Considering that the lead character is near naked for almost half the film, it’s remarkable just how unprovocative Julia Leigh’s debut Sleeping Beauty feels.
The story of a young university student, Lucy (Browning), who after applying for an elite silver service position, is dragged deeper and deeper into her boss’ (Blake) mysterious high-end services. Starting out as a lingerie-clad waitress, after Lucy needs to meet the payments of a new flat, she takes more work and moves into a new role, offering customers the chance for a few hours alone with a real life sleeping beauty.
There’s no surprise writer/director Julia Leigh’s wonderful script made the 2008 Black List, basing what is more than enough of a plot around an original and exciting concept with great potential to explore and create, but Leigh seems to have switched off when she got her hands on the camera.
While production values are of a high standard and the action throughout fairly superb, Sleeping Beauty is nowhere near as edgy or risqué as it could, and really should, have been. Though you’ll struggle to find a film hit cinemas all year with more outright nudity, nothing on show is provocative or even particularly sexy. Largely girls walking around in open-front lingerie, a deathly tone kills the mood as at times the film becomes nothing more than a long line of exposed flesh.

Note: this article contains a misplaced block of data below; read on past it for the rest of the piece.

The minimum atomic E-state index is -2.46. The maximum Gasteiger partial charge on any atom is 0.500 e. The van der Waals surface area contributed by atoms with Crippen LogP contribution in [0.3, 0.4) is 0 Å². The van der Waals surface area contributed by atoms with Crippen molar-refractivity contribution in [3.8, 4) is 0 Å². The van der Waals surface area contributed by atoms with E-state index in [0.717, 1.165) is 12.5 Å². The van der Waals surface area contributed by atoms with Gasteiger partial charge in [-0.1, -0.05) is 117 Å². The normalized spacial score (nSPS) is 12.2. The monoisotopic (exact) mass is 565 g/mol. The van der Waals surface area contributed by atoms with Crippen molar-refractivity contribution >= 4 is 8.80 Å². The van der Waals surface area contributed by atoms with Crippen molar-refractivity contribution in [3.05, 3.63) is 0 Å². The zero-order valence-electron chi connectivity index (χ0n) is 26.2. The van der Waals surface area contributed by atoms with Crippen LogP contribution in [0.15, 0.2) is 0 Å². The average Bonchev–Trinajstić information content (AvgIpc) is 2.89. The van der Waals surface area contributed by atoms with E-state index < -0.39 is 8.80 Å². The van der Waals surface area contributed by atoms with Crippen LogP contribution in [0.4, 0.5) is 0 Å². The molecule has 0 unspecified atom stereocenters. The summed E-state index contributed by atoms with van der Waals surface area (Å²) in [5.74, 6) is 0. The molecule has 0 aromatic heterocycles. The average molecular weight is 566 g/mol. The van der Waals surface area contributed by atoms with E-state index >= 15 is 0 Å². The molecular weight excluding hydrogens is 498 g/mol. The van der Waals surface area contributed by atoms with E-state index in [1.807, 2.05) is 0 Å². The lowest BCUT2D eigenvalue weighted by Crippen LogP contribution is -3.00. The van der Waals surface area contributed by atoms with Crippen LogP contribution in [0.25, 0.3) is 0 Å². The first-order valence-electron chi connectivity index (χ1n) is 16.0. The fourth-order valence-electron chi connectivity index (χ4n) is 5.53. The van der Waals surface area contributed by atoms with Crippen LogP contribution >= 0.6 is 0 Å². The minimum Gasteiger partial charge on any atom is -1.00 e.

The direction fails to emote any of the ideas or concepts in the script. There’s no tone, no sense of escalation, no real style; it feels strangely bland, and the colour palette is vastly explored, giving off a restrictively cold aesthetic. Sleeping Beauty feels forceful, not explorative, and devoid of real imagination and creativity in its translation to the silver screen.
Emily Browning’s performance is wonderfully captivating but her job never really feels like it descends into the implied levels of chaos, while the talking points and closing ‘sleeping beauty’ idea are never really explored.
Penning the film as well as directing, there’s no doubt Julia Leigh has great potential, but she needs to refine her craft behind the camera to bring out the great ideas in her scripts. Sleeping Beauty lacks style and charisma, and for that she should take a note from Richard Ayoade’s Submarine.